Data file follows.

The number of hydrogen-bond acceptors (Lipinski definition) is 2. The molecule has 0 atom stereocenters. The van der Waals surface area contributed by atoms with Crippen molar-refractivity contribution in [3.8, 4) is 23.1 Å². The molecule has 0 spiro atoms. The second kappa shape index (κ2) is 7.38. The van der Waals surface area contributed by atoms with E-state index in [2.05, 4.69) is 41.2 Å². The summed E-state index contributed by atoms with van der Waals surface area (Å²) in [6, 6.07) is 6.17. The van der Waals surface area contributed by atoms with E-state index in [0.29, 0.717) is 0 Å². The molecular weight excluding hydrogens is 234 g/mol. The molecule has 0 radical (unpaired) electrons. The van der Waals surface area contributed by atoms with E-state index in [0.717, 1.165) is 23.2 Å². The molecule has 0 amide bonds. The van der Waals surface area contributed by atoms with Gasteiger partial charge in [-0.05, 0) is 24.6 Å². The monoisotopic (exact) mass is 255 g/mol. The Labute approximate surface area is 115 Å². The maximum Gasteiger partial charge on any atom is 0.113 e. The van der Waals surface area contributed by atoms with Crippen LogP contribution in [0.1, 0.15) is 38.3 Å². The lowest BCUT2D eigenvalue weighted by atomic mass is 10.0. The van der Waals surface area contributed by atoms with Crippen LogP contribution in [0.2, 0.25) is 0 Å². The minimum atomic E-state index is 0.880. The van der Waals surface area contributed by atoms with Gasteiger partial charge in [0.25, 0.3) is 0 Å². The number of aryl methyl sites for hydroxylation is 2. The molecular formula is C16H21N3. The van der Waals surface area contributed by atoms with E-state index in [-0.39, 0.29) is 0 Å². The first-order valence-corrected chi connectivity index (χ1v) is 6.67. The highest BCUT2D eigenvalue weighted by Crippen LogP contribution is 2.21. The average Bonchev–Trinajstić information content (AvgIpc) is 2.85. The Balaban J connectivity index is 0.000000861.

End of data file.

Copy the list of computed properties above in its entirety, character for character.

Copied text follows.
The number of hydrogen-bond acceptors (Lipinski definition) is 2. The molecule has 0 atom stereocenters. The van der Waals surface area contributed by atoms with Crippen molar-refractivity contribution in [3.8, 4) is 23.1 Å². The molecule has 0 spiro atoms. The second kappa shape index (κ2) is 7.38. The van der Waals surface area contributed by atoms with E-state index in [2.05, 4.69) is 41.2 Å². The summed E-state index contributed by atoms with van der Waals surface area (Å²) in [6, 6.07) is 6.17. The van der Waals surface area contributed by atoms with E-state index in [0.29, 0.717) is 0 Å². The molecular weight excluding hydrogens is 234 g/mol. The molecule has 0 radical (unpaired) electrons. The van der Waals surface area contributed by atoms with E-state index in [0.717, 1.165) is 23.2 Å². The molecule has 0 amide bonds. The van der Waals surface area contributed by atoms with Gasteiger partial charge in [-0.05, 0) is 24.6 Å². The monoisotopic (exact) mass is 255 g/mol. The Labute approximate surface area is 115 Å². The maximum Gasteiger partial charge on any atom is 0.113 e. The van der Waals surface area contributed by atoms with Crippen LogP contribution in [0.1, 0.15) is 38.3 Å². The lowest BCUT2D eigenvalue weighted by atomic mass is 10.0. The van der Waals surface area contributed by atoms with Crippen LogP contribution in [0.2, 0.25) is 0 Å². The minimum atomic E-state index is 0.880. The van der Waals surface area contributed by atoms with Gasteiger partial charge in [0.25, 0.3) is 0 Å². The number of aryl methyl sites for hydroxylation is 2. The molecular formula is C16H21N3. The van der Waals surface area contributed by atoms with E-state index in [-0.39, 0.29) is 0 Å². The first-order valence-corrected chi connectivity index (χ1v) is 6.67. The highest BCUT2D eigenvalue weighted by Crippen LogP contribution is 2.21. The average Bonchev–Trinajstić information content (AvgIpc) is 2.85. The Balaban J connectivity index is 0.000000861.